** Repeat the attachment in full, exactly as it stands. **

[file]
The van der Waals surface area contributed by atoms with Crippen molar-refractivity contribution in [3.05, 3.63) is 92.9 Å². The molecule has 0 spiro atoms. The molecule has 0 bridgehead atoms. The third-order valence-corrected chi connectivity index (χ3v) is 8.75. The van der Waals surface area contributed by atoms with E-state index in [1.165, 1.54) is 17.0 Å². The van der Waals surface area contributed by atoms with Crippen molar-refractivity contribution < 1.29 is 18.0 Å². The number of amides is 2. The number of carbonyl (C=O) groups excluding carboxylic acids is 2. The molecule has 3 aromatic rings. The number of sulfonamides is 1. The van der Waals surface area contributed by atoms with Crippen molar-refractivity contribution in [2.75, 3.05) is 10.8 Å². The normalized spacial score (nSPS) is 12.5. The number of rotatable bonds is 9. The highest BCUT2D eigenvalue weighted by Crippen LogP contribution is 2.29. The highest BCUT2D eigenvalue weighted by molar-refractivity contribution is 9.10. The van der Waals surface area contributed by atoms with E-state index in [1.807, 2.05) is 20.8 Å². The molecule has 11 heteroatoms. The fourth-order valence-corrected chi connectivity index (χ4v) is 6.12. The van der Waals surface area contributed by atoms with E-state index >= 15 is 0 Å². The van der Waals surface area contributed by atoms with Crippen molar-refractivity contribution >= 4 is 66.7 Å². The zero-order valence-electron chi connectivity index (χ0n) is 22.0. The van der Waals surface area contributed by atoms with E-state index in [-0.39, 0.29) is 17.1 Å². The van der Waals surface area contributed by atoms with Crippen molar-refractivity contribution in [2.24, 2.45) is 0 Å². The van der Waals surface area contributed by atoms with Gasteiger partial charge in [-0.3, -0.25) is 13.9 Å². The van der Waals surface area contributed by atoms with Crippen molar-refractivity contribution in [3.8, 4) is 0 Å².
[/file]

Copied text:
The van der Waals surface area contributed by atoms with Crippen molar-refractivity contribution in [3.05, 3.63) is 92.9 Å². The molecule has 0 spiro atoms. The molecule has 0 bridgehead atoms. The third-order valence-corrected chi connectivity index (χ3v) is 8.75. The van der Waals surface area contributed by atoms with E-state index in [1.165, 1.54) is 17.0 Å². The van der Waals surface area contributed by atoms with Crippen molar-refractivity contribution < 1.29 is 18.0 Å². The number of amides is 2. The number of carbonyl (C=O) groups excluding carboxylic acids is 2. The molecule has 3 aromatic rings. The number of sulfonamides is 1. The van der Waals surface area contributed by atoms with Crippen molar-refractivity contribution in [2.75, 3.05) is 10.8 Å². The normalized spacial score (nSPS) is 12.5. The number of rotatable bonds is 9. The highest BCUT2D eigenvalue weighted by Crippen LogP contribution is 2.29. The highest BCUT2D eigenvalue weighted by molar-refractivity contribution is 9.10. The van der Waals surface area contributed by atoms with E-state index in [1.807, 2.05) is 20.8 Å². The molecule has 11 heteroatoms. The fourth-order valence-corrected chi connectivity index (χ4v) is 6.12. The van der Waals surface area contributed by atoms with E-state index >= 15 is 0 Å². The van der Waals surface area contributed by atoms with Crippen molar-refractivity contribution >= 4 is 66.7 Å². The zero-order valence-electron chi connectivity index (χ0n) is 22.0. The van der Waals surface area contributed by atoms with E-state index in [-0.39, 0.29) is 17.1 Å². The van der Waals surface area contributed by atoms with Crippen molar-refractivity contribution in [2.24, 2.45) is 0 Å². The van der Waals surface area contributed by atoms with Gasteiger partial charge in [-0.3, -0.25) is 13.9 Å². The van der Waals surface area contributed by atoms with Crippen molar-refractivity contribution in [3.8, 4) is 0 Å².